Spectroscopic analysis of trace gas concentrations in the urban atmosphere.
Degree GrantorUniversity of Canterbury
Degree NameDoctor of Philosophy
A spectroscopic differential absorption system for the measurement of tropospheric trace gases has been designed, built, and operated. The technique allows the measurement of ambient trace gas concentrations by transmitting a light beam through the open atmosphere and recording their characteristic absorption patterns for quantitative analysis. Two spectrometers were operated in parallel to allow the near-simultaneous measurement of a wide range of trace gases in the infrared and ultraviolet/visible spectral ranges.
The system was set up to record the ambient concentrations of gaseous air pollutants in Christchurch, New Zealand (pop. 300.000), during the winter of 1997. Measured trace gases include CO₂ NO, N₂2, 0 ₃, C₆H₆, HNO₂, C₂H₄, CH₃OH, and C₆H₁₄, as well as the greenhouse gases CO₂, CH4, N₂O, and H₂O. The measurement of suspended particulate matter, a recognised major contributor to air pollution in Christchurch, was excluded from this study.
Observed trace gas concentrations were analysed with regard to sources and relative strengths of primary air pollutants in Christchurch, the absolute concentrations and chemical processes responsible for the production of NO₂, and the chemistry involved in the formation of HNO₂ which plays an important role in the formation of photochemical smog.
Major findings regarding the sources of primary pollutants were: (1) The ambient NO/CO ratio is significantly lower than the predicted ratio based on Christchurch emission inventory estimates. The most likely explanation for this is that CO emissions from motor vehicle traffic may be as much as a factor of 4 higher than currently assumed. (2) The ambient concentration of C₆H₆ is highly correlated with CO, which indicates that motor vehicles are a major source for C₆H₆ in Christchurch. Using this correlation, C₆H₆ concentrations comparable to major cities overseas may be estimated for road-side locations in central Christchurch. A nightly increase in the C₆H₆ ratio suggests that emissions from domestic heating may also contribute significantly to ambient C₆H₆ levels during the evening and night. (3) The hydrocarbons C₆H₁₄, C₂H₄, and CH₃OH show varying degrees of correlation with CO which allow the following source apportionment. Dominant sources of C₆H₁₄ are probably motor vehicle emissions, while C₂H₄ is also emitted to a significant extent from domestic heating. CH₃OH originates almost exclusively from domestic heating which could make it a convenient marker compound once specific emission rates from wood-burners are known.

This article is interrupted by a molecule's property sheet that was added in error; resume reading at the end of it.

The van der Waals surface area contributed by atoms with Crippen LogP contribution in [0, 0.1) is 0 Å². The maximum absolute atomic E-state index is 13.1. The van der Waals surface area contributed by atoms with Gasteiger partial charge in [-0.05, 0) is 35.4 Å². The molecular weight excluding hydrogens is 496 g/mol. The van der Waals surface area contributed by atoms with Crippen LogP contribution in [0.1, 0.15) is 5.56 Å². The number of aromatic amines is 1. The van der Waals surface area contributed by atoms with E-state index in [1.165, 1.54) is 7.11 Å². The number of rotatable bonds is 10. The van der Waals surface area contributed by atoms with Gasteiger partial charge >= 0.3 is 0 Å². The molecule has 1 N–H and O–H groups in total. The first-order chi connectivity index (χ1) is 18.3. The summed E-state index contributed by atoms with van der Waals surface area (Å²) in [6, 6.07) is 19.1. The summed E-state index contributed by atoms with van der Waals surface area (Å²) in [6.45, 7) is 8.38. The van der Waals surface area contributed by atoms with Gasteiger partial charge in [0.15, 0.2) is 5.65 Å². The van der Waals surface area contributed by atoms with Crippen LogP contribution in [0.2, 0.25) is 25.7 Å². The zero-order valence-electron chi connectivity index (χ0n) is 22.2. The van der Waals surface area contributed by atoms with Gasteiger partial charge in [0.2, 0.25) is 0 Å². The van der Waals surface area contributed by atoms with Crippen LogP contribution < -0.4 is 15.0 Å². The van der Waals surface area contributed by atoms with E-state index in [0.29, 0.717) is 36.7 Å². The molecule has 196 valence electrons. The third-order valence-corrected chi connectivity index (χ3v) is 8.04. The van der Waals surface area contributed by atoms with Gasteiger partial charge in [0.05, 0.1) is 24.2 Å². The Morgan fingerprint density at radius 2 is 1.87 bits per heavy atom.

Concentrations of NO₂ during winter could be qualitatively explained by direct emissions and conversion from NO through its reaction with 0 ₃• The stable inversion layer which forms over Christchurch during winter nights was shown to be responsible for higher NO₂ concentrations at an elevated site compared to the ground level. This allows the conclusion that the brown haze layer which is frequently observed over Christchurch during still winter days consists of elevated concentrations of NO₂.
The measurements of HNO₂ represent the first observation of this compound in the southern hemisphere. Its concentrations showed a high degree of correlation with NO₂ which however may be explained by the dominance of the inversion layer on pollutant concentrations in Christchurch. The ratio of HNO₂/NO₂ showed a linear dependence on the estimated total aerosol surface density which supports current theories that heterogeneous production of HNO₂ on aerosol surfaces may act as a significant source of this compound. Other explanations of the observed correlation can however not be ruled out because of the lack of meteorological data on the chemical and dynamical history of the observed air masses.
Possible extensions and further applications of this technique for the monitoring of air quality and emissions from motor vehicles and domestic heating are discussed at the end of this thesis.